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Gravity vs Atmospheric Pressure Misconceptions
ravity’s relationship with atmospheric pressure?
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I’m asking for clarification here. If Earth had the same atmospheric mass per square unit of ground but the Earth had suddenly gained mass so it had twice the gravity at the surface, would the Earth now have twice the atmospheric pressure just because of the doubling of gravity? I know pressure is defined as force per area, but I’m not sure if air pressure works the same way. When I look up gravity and air pressure on the Internet it just has information on air pressure with height, but I’m not looking for that.
Qmechanic♦
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asked Dec 8, 2020 at 22:33
PyraniaPyrania
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Atmospheric air pressure occurs because the atmosphere is made of stuff that has mass, and therefore has weight due to gravity. The pressure of an atmosphere on a horizontal surface represents the total mass of a column of atmosphere from that surface all the way up into space. Of course atmospheric pressure works in all directions; considering only the vertical force allows us to understand how that pressure arises. As we travel up that column, pressure decreases because there is less mass above to weigh down on the column below.
As we travel up the column, gravity decreases (inversely proportional to square of distance from Earth’s center) but we can ignore this because the atmospheric “column” isn’t a uniform section – it is a tapered section (converges to an imaginary point at the Earth’s center) which exactly cancels out the decrease due to gravity because the crosssection of our atmospheric slice will increase in area as the square of distance from the Earth’s center.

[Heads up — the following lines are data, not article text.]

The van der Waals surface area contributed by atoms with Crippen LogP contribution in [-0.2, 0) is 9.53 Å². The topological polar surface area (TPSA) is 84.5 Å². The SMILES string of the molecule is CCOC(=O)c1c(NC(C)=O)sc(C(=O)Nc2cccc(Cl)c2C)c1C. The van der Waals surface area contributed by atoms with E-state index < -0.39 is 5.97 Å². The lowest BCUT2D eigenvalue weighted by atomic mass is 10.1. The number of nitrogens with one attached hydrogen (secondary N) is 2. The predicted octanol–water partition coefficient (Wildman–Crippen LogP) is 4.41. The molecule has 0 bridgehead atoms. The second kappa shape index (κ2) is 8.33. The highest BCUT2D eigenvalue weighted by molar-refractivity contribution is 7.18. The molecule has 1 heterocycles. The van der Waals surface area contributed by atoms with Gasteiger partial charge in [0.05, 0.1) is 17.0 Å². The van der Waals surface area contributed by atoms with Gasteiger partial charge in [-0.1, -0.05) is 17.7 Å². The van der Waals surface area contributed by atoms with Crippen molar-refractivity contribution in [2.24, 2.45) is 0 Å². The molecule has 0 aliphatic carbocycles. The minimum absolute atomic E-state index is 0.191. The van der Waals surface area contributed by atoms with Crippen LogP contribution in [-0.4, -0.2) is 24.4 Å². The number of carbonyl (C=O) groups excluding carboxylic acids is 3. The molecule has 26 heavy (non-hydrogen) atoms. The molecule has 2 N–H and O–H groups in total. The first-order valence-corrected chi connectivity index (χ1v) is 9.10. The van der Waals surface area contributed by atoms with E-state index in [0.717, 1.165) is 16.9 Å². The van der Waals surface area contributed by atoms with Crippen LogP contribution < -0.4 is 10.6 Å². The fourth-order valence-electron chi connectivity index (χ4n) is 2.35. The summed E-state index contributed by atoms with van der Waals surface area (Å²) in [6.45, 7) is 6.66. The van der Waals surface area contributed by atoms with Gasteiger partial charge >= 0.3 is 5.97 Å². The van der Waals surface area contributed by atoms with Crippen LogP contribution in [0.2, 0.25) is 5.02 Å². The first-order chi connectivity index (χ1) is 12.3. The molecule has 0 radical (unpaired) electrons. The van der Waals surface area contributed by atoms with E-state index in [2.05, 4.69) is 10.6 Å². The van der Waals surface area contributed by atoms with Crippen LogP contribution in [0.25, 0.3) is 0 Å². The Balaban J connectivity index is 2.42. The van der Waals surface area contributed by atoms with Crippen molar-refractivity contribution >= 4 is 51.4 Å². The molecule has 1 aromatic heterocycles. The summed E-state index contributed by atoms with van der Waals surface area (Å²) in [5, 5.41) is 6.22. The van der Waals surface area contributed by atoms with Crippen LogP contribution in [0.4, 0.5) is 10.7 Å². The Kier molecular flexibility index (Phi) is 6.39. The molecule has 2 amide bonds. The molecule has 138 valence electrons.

If you double the surface gravity, all other things being equal, you will double the weight of that same mass of air, so you will double the pressure at the surface. Doubling the pressure will double the density – the atmosphere will “crowd” closer to the surface and the pressure vs altitude profile will look somewhat different.
answered Dec 8, 2020 at 23:07
Anthony XAnthony X
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Air pressure has everything to do with height because it is caused by the force exerted from the volume of air above weighing down.
That said, if Earth had twice the gravitational field strength at the surface, by the inverse square law this would mean that the Earth doubled in mass. This would double the gravitational force on all objects if they remain at the same distance r from the Earth’s centre as before:
$$F_{g,earth} = G \frac{M_{earth}m}{r^2}, \space \therefore F_{g,double} = 2F_{g,earth} = G \frac{2M_{earth}m}{r^2} $$
Therefore the force exerted by layers of air above would double. $P \propto F$, therefore atmospheric pressure $P_{atm}$ too would double.
answered Dec 8, 2020 at 22:50
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The phenomenon that determines atmospheric pressure is very similar to Pascal’s Law for incompressible liquids. But air isn’t an incompressible liquid: as a gas its density is quite dependent on pressure and temperature, for instance.
A doubling of $g$ would nonetheless double also the atmospheric pressure.
I know pressure is defined as force per area, but I’m not sure if air
pressure works the same way.
The definition of pressure isn’t dependent on the type of fluid.
answered Dec 8, 2020 at 22:54
GertGert
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If you double the gravity the air pressure will be doubled.
$F = mg$
we can replace $m$, mass, with density and volume, so,
$F = \rho V g $
Now let’s write the volume as area time height.
$F = \rho h A g$
Now we can calculate the pressure
$P = \frac{F}{A} = \rho h g$
You can see that pressure is directly proportional to $g$. Note that $h$ is height of the air above your head.
answered Dec 8, 2020 at 22:49
Kian MalekiKian Maleki
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The atmospheric pressure is directly related to gravity. Double the gravity and you should have double the pressure, at least on average.
answered Dec 8, 2020 at 22:43
Bill AlseptBill Alsept
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The force per unit area at the surface is the weight of the column of air above the unit area. If you double gravity, the weight of the column doubles.
answered Dec 9, 2020 at 2:55
Chet MillerChet Miller